“When you make the two one, and when you make the inside like the outside and the outside like the inside, and the above like the below, and when you make the male and the female one and the same, so that the male not be male nor the female; and when you fashion eyes in the place of an eye, and a hand in place of a hand, and a foot in place of a foot, and a likeness in place of a likeness; then will you enter the Kingdom” (Jesus Christ, Gospel of Thomas).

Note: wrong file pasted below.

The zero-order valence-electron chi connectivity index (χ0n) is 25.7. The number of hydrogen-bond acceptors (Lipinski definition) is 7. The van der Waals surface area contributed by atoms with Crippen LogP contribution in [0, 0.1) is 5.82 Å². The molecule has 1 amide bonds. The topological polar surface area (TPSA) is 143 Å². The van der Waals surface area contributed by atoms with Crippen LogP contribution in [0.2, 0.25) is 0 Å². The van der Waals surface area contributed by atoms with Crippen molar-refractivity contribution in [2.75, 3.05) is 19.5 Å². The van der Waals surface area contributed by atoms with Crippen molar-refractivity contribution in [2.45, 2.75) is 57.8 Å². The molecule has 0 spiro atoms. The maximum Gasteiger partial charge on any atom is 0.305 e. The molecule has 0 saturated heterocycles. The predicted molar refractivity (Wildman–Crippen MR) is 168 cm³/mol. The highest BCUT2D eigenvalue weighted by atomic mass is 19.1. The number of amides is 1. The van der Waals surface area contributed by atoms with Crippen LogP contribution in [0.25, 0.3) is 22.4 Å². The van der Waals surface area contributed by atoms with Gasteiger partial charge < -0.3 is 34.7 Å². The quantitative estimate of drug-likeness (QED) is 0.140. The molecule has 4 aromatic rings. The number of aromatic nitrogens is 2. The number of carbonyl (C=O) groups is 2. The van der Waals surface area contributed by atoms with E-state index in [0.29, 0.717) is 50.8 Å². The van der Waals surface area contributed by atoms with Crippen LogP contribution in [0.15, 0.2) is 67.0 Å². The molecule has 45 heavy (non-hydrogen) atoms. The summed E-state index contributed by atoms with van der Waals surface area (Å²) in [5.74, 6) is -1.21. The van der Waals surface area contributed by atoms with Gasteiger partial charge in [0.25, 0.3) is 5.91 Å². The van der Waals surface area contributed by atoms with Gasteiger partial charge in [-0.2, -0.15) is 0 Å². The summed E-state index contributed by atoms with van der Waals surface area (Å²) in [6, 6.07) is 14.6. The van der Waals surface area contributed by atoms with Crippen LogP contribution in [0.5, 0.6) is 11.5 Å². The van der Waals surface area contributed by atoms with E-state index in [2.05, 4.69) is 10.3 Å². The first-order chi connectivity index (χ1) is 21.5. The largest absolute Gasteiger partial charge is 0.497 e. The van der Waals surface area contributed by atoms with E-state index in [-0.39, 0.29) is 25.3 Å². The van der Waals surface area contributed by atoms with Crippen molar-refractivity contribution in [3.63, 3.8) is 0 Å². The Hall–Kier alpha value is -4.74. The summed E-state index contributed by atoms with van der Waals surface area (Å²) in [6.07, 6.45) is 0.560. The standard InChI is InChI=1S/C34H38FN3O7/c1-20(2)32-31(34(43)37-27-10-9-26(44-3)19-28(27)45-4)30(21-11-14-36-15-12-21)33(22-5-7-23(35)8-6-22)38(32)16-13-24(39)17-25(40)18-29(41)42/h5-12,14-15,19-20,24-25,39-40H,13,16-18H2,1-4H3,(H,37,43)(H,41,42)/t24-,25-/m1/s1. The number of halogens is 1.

In many folklore traditions, mythologies and fairy-tales around the world, characters have to overcome or endure certain trials as a penance, to prove their worth (to marry a princess, for example), break a curse or claim their ultimate prize. These trials may be extremely hard (The Labours of Hercules) or even impossible to overcome or solve. At one end, there are riddles to be guessed, such as the famous riddle of the Sphinx from the Greek mythology (“What walks on four legs in the morning, two legs in the afternoon, three legs in the evening, and no legs at night?”) or the puzzles in the stories of Persian poet Nizami, which also found their way to Puccini’s opera Turandot, but another extreme is a truly impossible task set to frighten and confuse characters or heroes. These paradoxical, “undoable” commands often have a wondrous effect.